The inner ripple of the Wai Puna water safety framework is tūpuna, traditional knowledge.
Māori knowledge and ways of knowing.
Mātauranga is about the knowledge or understanding of everything visible and invisible existing in the universe. These may be passed down through oral historical stories, visual art, poems, songs and waiata, etc.
This passing of knowledge, from traditional understandings and systems helps create intergenerational wisdom. But it is never static. When present-day knowledge is applied, mātauranga continues to strengthen our everyday lives.
Mātauranga knowledge and understanding provides an enabling power for water safety. This knowledge, including local knowledge, strengthens our connections with water and is a vital guide in all aspects of water safety practice.
How these people see Mātauranga:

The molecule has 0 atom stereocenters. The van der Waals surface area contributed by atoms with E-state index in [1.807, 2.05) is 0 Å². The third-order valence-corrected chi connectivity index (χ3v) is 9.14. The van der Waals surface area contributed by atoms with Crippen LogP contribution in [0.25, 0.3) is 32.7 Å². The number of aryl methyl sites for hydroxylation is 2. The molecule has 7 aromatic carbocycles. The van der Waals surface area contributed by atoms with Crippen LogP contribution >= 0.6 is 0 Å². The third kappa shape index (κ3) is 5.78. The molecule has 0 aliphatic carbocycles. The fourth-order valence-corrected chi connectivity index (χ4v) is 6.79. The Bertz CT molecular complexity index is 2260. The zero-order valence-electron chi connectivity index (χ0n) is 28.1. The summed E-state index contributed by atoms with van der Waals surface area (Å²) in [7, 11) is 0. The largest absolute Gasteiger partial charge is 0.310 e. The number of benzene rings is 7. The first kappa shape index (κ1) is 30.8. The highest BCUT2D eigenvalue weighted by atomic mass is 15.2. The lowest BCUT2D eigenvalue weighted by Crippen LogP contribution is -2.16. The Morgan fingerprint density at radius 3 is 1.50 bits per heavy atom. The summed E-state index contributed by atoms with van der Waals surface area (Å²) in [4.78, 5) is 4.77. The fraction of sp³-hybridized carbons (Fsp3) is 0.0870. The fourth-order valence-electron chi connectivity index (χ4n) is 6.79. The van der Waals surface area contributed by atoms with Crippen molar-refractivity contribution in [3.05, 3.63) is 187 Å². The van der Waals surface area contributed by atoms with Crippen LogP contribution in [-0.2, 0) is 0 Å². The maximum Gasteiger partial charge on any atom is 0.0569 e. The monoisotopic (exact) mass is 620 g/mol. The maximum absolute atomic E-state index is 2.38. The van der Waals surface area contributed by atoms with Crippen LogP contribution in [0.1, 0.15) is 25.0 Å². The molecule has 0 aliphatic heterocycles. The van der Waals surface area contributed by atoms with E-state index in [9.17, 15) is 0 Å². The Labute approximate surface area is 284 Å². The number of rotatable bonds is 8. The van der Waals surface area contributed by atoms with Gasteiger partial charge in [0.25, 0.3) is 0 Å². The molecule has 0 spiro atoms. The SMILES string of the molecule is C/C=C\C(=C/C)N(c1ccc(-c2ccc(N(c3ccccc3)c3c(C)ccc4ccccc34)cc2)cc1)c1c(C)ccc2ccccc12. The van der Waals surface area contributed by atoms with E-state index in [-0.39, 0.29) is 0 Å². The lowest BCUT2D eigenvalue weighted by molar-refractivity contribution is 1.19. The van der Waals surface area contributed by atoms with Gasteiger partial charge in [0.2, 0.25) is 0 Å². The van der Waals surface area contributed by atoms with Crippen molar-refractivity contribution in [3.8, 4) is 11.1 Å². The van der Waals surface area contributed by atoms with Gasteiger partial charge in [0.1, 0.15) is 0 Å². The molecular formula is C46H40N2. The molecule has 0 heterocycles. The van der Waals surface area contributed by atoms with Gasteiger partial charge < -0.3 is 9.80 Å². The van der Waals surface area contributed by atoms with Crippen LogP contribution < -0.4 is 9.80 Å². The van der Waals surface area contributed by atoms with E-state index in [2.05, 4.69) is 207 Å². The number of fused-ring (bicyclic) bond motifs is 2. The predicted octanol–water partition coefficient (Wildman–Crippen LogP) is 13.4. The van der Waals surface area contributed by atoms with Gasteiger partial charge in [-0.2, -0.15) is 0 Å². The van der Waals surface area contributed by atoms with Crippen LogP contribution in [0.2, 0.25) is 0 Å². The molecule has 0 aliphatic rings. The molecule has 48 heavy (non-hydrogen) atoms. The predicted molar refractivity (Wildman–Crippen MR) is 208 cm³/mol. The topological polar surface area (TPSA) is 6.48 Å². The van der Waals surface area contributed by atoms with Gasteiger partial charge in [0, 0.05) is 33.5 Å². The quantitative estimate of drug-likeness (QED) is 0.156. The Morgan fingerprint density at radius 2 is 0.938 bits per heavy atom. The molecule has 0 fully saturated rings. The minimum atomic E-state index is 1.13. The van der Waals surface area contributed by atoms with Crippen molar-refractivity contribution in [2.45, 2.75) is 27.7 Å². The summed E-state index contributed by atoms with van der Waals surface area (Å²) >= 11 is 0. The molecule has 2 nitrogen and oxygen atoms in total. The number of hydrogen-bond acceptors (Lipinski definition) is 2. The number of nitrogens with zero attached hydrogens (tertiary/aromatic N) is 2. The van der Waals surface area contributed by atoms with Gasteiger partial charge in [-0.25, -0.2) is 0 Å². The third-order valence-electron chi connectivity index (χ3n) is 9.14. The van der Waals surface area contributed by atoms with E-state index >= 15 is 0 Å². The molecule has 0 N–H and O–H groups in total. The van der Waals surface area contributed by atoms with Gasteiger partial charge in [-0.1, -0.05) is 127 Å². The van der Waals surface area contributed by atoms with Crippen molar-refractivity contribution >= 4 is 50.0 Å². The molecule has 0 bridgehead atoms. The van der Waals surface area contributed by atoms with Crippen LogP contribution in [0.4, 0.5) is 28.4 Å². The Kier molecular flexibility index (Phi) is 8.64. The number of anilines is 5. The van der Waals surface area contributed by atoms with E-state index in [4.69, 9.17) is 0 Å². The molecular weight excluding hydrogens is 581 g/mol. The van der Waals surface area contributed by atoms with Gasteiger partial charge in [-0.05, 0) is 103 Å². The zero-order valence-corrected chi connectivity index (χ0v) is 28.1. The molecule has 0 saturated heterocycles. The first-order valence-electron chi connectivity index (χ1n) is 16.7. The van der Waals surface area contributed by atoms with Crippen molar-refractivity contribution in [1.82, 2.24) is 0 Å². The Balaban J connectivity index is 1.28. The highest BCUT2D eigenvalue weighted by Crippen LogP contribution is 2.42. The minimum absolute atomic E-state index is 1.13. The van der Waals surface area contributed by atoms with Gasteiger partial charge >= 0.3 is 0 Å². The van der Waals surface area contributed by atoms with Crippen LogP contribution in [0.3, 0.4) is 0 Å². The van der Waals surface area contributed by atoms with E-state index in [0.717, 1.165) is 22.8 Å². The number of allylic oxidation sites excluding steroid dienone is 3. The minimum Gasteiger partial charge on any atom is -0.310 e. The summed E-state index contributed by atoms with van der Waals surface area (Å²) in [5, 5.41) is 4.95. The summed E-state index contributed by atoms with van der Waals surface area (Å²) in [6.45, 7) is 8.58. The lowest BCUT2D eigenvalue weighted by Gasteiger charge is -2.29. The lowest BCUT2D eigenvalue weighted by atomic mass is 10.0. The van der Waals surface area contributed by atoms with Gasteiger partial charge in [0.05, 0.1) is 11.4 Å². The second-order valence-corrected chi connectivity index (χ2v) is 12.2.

"Mātauranga is like having open eyes and ears that see and hear. It might be in old stories, photos or artwork. Or it might be a gathering storm outside."
"It gives confidence to activities, knowing it’s based on what we know."
"It can stop something bad or create something good."
Knowledge, what is known and how
Values, practices, customs and beliefs comprise what is known about wai and the connection people, places, animals, birds and marine life have with wai and each other.
The passing on of knowledge through the generations
What is known and how is passed on through the generations from elders to mokopuna. It has no beginning and no end and is being constantly enhanced and refined. The past and present merge to enhance knowledge.
Interpretations, viewpoints and story telling
With knowledge, wisdom and understanding we connect toour sites of significance throughstories whichstrengthenour understanding of their importance. Through observations over long periods of time we describe those changes in our environment. This feeds our knowledge base and understanding which allows us to connect tothewai, and ourselves.
People or other sources of knowledge provide information about water safety and can be found in oral narratives such as pūrākau (stories), karakia (incantations), mōteatea (chants), whakataukī (proverbs) and pepeha (tribal sayings). READ MORE